An IFP’s responsibility is to root out the impossible and to make plain the probable. In essence, as an IFP, to best help your potential clients who are currently in financial crisis, “Identify what is impossible.” Then eliminate that.
Next, employ the very useful skill called a fortiori argument in order to persuade clients regarding what is truly possible.
“The ancient Romans utilized argumentum a fortiori, ‘argument from strength.’ Its logic goes like this: If something works the hard way, it’s more likely to work the easy way. Advertisers favor the argument from strength. Years ago, Life cereal ran an ad with little Mikey the fussy eater. His two older brothers tested the cereal on him, figuring that if Mikey liked it, anybody would. And he liked it! An argumentum a fortiori cereal ad.”3
Much of the procrastination that occurs in families putting off financial planning decisions stems from the fact that the waters are murky. There are currents of impossibility flowing just below the surface.
Financial issues are usually not completely beyond solving, and rarely final.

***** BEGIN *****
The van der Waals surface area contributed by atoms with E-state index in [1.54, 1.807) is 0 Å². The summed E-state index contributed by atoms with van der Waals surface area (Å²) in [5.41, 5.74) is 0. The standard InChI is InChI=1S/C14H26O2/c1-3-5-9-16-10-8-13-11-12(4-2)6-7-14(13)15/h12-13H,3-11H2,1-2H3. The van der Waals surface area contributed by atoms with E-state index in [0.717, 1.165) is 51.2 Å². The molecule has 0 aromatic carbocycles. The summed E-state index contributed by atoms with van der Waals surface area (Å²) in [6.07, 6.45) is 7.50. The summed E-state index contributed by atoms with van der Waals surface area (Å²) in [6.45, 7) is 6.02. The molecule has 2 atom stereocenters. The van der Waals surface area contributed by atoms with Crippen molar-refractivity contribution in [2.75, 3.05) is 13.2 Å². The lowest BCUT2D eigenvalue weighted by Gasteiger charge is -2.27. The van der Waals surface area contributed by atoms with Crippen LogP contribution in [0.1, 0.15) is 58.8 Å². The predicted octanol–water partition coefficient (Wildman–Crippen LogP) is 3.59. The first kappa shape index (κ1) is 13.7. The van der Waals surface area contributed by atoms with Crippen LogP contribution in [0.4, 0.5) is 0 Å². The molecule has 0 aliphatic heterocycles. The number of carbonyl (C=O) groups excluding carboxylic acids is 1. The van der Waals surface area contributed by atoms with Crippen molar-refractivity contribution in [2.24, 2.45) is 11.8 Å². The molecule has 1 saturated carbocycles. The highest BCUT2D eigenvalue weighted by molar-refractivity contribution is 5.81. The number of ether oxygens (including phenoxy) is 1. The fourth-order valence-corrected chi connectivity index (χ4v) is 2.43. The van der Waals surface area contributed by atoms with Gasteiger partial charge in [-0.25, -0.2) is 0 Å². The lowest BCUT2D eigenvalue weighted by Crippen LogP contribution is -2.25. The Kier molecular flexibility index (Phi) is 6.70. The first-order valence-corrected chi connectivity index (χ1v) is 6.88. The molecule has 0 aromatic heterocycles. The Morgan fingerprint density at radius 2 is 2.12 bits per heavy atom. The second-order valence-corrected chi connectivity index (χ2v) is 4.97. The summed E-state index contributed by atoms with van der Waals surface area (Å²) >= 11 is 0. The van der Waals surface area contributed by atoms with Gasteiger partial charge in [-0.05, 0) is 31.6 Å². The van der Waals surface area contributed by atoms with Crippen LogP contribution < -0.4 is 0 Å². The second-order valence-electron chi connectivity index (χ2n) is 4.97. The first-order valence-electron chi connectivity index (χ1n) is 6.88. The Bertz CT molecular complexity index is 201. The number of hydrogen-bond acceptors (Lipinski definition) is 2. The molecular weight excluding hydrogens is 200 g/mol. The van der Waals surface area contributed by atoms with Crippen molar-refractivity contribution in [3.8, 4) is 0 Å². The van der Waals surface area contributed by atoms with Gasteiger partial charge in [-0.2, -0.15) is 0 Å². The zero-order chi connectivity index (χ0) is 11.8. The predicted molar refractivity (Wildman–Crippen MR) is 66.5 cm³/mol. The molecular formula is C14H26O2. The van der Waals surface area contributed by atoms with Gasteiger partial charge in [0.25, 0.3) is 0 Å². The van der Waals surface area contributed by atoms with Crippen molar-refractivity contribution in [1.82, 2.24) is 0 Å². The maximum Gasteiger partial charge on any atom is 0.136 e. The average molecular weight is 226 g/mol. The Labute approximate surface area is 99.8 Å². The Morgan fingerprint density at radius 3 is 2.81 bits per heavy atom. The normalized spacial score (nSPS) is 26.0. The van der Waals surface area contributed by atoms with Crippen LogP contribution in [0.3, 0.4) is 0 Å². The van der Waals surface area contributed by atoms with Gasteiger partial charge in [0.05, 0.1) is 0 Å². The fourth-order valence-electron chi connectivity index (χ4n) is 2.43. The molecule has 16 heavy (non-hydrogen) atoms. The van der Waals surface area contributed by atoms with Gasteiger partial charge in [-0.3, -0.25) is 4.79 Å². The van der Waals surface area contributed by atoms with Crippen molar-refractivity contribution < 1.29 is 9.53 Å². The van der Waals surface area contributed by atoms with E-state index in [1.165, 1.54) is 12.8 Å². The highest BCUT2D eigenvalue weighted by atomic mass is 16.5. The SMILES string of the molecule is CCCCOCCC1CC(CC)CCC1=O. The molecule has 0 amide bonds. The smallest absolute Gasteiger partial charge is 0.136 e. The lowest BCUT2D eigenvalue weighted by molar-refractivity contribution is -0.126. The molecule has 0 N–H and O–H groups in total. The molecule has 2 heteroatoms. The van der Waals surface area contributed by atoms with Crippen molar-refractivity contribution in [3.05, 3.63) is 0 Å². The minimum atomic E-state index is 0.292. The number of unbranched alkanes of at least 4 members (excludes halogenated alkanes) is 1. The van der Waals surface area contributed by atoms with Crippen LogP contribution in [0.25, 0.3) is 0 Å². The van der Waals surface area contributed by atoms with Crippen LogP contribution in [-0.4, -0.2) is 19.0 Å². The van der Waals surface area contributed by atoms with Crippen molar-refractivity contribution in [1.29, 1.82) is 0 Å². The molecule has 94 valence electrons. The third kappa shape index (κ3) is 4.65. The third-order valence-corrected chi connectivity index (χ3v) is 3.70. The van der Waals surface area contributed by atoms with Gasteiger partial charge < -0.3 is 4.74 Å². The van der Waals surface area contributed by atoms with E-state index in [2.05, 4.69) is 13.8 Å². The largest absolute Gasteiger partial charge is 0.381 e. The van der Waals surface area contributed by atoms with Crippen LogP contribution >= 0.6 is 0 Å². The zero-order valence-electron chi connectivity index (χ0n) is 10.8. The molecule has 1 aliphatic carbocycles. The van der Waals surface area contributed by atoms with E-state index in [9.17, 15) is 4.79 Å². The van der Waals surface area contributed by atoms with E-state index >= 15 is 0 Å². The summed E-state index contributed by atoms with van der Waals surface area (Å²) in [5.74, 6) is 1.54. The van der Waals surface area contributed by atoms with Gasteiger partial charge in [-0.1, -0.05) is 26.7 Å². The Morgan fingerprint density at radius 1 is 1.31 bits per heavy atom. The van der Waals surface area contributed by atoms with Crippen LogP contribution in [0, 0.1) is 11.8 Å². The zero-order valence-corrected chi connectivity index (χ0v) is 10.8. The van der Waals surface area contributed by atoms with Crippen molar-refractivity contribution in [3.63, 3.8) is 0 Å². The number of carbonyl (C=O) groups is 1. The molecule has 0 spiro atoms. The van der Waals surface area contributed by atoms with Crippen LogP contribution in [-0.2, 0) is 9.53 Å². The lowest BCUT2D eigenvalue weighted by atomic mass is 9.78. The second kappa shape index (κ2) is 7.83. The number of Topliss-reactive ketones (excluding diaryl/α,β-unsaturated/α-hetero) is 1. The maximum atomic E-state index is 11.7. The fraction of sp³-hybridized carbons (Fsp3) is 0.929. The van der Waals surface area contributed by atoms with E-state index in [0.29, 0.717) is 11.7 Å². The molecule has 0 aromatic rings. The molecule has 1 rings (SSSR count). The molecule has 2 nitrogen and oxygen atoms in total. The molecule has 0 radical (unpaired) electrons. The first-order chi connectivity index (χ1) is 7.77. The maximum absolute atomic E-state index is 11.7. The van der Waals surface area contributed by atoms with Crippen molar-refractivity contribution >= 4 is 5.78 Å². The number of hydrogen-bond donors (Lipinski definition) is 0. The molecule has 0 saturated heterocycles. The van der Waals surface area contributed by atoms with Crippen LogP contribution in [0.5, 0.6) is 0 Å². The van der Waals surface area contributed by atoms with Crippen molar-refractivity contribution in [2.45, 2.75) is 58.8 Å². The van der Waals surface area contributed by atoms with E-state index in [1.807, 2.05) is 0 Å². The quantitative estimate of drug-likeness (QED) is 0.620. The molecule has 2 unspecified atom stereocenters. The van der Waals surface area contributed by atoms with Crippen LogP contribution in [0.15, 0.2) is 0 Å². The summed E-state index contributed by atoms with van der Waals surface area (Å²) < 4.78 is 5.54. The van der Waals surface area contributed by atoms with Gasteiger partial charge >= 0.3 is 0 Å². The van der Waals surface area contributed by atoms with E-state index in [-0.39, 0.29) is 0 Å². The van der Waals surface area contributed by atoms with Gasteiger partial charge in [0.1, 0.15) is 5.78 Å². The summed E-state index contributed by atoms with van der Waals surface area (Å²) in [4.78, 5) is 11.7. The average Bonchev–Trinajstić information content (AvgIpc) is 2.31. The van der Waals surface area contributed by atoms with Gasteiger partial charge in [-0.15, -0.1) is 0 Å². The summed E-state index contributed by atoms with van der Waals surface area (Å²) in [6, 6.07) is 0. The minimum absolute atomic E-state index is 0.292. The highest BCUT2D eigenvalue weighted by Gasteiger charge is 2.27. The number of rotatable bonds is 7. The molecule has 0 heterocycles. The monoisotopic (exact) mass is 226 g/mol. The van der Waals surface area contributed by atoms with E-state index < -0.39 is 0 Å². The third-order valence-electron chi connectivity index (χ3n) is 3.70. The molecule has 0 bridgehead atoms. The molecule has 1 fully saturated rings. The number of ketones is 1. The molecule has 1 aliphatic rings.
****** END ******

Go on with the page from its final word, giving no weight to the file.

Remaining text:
Sherlock Holmes: “It may be that you are not yourself luminous, but that you are a conductor of light. Some people without possessing genius have a remarkable power of stimulating it.”4
I say, regardless of what your clients believe about their circumstances, shine a light on the possibilities, and that will have inestimable consequences in their lives and yours.
- https://www.thoughtco.com/what-is-a-fortiori 1689072#:~:text=Examples%20and%20Observations,probably%20be%20true%20as%20well.%22.
- “Thank You for Arguing: What Aristotle, Lincoln, and Homer Simpson Can Teach Us About the Art of Persuasion,” by Jay Heinrichs, 432 pages, Kindle Edition, First published February 27, 2007.
- “The Return of Sherlock Holmes,” by Arthur Conan Doyle, Sherlock Holmes Series, Publisher: Book-of-the-Month-Club, Release Date: January 1994, ISBN: B000B11TGC.